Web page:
I bet we can guess exactly how you prefer to spend your time outside of class:
Not engaging in your latest hobby or catching up with a childhood friend.
Not getting dinner with your significant other.
And certainly not binge watching your favorite television show.
You can’t hide the truth from us.
We know that you love to do something in your free time that’s far more exciting.
Yes, surely your passion is dedicating hours and hours to constructing lesson plans from scratch!
Hopefully your sarcasm detector has been sounding the alarm.
While it’s true that you may get a certain satisfaction out of creating lessons for your students, especially if the finished product is the brainchild of a particularly productive planning session, we also know that class prep outside of class hours can be undesirable.
The Ultimate Guide to Full Spanish Lesson Plans Online
Where to Find Full Spanish Lesson Plans for Beginners
Young students and anyone just setting out on their Spanish learning journeys will benefit from lesson plans that provide enough basic information to pique their curiosities and reel them in by getting them interested in the target language.
It is also best not to deter students from Spanish by bombarding them with too much information per lesson. Give your students time to act as sponges and absorb the information you present them. Think lots of learning games!
Espanico is a fantastic site that not only provides full lesson plans to beginner students, but also to those at an intermediate or advanced stage. This entire page is brimming with free lesson plans for elementary, pre-intermediate, intermediate, upper-intermediate and any other level student! The detailed organization of the site is its major strength. In the left-hand column of the lesson plan page you’ll find links to lesson plans focused on news in Spanish, business Spanish, Spanish phrases and even “absurd” Spanish lesson plans! I bet you’re curious about that last one.
EDSITEment is a fabulous place to stumble upon in the vast world of the internet. Each lesson, such as this one for teaching colors to young Spanish learners, is divided into tabs of subcategories like “Introduction,” “Guiding Questions,” “Learning Objectives” and more. This method makes it easier on the eyes than if the lesson plan were a giant blob of amorphous text.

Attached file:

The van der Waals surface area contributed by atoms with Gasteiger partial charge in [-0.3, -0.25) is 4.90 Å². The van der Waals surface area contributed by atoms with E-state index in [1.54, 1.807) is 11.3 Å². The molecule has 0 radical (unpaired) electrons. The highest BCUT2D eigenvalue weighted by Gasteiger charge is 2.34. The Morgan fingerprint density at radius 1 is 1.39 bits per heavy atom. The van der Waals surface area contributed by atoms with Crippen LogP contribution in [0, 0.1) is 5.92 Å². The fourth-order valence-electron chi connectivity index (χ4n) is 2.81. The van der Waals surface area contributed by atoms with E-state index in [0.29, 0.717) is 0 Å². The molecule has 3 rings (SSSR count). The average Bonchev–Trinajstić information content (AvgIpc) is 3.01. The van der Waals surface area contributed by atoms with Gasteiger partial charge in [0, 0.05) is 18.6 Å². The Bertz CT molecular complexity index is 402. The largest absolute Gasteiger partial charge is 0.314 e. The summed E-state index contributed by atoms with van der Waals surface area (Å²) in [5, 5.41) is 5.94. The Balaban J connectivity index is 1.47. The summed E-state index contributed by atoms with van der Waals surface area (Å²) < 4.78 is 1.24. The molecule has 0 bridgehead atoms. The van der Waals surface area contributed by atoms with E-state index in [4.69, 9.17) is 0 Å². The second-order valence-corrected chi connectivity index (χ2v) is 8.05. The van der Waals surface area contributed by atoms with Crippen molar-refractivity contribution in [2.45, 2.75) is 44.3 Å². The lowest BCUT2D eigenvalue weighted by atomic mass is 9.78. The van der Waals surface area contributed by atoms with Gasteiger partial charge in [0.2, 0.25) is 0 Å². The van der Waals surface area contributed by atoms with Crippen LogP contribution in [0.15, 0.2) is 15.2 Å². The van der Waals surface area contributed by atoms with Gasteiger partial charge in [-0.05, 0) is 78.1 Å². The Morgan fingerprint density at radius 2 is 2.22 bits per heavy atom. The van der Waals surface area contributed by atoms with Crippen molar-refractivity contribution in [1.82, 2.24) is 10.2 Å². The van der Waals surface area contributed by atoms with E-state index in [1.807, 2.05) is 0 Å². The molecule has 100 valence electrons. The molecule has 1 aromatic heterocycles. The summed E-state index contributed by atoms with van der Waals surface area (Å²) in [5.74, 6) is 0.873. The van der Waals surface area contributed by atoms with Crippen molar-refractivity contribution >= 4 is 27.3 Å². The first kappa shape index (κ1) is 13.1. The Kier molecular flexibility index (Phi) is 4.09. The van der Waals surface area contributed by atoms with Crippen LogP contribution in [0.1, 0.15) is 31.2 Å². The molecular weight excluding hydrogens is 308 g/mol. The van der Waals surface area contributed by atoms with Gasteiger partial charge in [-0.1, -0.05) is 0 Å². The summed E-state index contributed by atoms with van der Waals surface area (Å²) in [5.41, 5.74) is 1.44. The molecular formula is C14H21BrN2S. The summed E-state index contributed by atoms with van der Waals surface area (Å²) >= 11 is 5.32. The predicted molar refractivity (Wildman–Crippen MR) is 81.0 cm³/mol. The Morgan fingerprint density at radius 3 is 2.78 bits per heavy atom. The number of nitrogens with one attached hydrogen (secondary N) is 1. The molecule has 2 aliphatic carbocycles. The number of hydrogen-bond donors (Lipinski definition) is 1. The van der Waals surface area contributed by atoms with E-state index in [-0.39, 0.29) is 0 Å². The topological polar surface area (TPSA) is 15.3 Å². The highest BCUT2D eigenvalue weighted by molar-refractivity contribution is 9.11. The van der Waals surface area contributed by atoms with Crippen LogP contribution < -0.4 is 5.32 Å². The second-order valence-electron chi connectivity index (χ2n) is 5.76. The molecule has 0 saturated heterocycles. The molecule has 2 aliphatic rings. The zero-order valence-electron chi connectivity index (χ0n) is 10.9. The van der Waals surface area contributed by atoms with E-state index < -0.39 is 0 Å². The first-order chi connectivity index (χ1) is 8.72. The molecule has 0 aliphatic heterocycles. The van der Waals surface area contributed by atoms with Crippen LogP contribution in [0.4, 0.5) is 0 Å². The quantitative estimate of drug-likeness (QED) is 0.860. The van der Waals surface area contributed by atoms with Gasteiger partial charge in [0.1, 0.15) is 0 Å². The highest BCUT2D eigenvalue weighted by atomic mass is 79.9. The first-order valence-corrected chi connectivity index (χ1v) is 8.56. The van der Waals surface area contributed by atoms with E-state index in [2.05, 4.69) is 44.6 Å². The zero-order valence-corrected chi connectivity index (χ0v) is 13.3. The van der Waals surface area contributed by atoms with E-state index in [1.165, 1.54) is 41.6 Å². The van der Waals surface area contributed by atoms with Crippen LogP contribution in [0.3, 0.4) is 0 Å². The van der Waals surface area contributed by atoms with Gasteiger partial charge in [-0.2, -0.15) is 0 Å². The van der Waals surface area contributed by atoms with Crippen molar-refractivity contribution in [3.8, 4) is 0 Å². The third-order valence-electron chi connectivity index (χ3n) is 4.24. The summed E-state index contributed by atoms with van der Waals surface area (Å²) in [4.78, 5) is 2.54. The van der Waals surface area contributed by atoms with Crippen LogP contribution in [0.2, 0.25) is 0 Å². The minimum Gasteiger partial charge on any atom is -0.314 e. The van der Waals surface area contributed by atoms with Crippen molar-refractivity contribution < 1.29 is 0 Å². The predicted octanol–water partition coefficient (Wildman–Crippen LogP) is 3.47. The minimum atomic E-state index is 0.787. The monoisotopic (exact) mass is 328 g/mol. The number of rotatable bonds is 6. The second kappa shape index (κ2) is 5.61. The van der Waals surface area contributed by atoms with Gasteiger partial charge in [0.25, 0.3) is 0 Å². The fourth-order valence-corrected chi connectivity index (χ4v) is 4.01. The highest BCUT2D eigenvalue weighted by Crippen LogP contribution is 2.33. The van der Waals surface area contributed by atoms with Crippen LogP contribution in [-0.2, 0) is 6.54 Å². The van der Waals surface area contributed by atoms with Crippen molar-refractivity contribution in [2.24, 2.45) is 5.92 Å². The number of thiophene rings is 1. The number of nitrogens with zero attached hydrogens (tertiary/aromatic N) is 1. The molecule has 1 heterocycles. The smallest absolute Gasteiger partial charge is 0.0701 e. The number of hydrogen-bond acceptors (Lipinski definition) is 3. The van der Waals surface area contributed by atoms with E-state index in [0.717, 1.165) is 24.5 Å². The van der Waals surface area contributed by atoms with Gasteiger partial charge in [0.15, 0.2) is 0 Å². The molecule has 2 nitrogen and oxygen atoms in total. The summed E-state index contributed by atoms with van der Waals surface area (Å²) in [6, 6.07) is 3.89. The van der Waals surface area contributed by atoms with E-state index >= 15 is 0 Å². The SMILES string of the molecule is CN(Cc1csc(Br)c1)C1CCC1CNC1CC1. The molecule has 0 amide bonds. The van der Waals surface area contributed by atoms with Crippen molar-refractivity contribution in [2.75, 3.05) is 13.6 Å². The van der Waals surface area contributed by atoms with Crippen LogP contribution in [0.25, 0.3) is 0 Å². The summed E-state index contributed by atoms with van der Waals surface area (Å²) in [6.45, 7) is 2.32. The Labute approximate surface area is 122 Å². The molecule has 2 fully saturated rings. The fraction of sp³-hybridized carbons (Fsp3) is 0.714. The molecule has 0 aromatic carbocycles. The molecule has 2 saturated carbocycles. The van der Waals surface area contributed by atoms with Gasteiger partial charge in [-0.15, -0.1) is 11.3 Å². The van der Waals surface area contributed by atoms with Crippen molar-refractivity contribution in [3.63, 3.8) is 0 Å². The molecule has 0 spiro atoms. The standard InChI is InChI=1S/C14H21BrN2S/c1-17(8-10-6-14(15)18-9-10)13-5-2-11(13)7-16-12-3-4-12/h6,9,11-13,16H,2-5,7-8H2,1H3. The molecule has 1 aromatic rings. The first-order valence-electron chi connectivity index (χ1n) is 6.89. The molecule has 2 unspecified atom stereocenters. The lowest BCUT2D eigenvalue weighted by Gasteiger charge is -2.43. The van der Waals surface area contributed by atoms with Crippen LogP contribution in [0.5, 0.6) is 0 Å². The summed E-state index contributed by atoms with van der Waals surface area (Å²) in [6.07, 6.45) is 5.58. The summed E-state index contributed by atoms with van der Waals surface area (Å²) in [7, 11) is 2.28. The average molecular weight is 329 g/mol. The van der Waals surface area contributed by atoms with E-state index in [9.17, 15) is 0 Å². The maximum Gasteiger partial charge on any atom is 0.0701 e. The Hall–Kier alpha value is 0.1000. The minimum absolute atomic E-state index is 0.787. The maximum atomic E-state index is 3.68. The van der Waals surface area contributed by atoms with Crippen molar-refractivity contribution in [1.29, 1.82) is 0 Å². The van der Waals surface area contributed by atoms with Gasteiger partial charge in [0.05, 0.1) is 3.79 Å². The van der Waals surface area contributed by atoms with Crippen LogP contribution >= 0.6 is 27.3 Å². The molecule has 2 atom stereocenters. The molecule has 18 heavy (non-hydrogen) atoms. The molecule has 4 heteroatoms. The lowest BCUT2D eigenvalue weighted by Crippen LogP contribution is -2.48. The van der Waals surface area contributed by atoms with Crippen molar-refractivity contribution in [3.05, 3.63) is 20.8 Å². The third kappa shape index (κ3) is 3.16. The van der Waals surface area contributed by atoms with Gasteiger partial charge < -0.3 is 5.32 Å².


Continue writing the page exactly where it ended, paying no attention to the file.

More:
Lesson Planet is the go-to spot for K-12 educators looking for quality, pre-reviewed, pre-sorted lesson plans. It’s a subscription-based site that offers materials not only for Spanish beginners, but for any level within the K-12 age range. Aside from full lesson ideas, you can find worksheets on grammar, vocab and culture topics, apps, presentations and more. Since all materials are sorted by grade level, subject, resource type and standard (Common Core and state), it’s extra-easy for you to find exactly what you’re looking for. Whether you’re teaching AP Spanish literature to high school students or Spanish numbers to third-graders, Lesson Planet has got you covered.
The lesson plans available on the TeAchnology site are short, sweet and to the point. Each plan is broken down into what materials you need to execute it well, ideas and tips to cater it to differing needs of students, plus other pertinent information. For example, this basic introduction to Spanish lesson organizes the steps that you should take while teaching this topic to your class.
The Spanish Teachers webpage categorizes lesson plans by student ability level. This particular lesson plan for beginners focuses on learning schedules and telling time. The lesson plan includes links for printable worksheets and takes teachers step-by-step through how to execute the plan in class. It also links to games that students can play in class while learning their new material.
Bright Hub Education offers simple, easy-to-follow lesson plans for introducing topics such as days of the week. On their homepage, there are many other topics for varying levels of Spanish as well. Conducting lesson plans in a productive way that gets through to students can get tricky, so it’s nice that Bright Hub Education has numerous links coaching teachers on catering to different learning styles. For example, there are lessons for teaching through games, song and dance, vocabulary activities and more.
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Where to Find Full Spanish Lesson Plans for Intermediate Learners
As they begin to learn more difficult material, it’s important to keep your students engaged and interested with fun activities.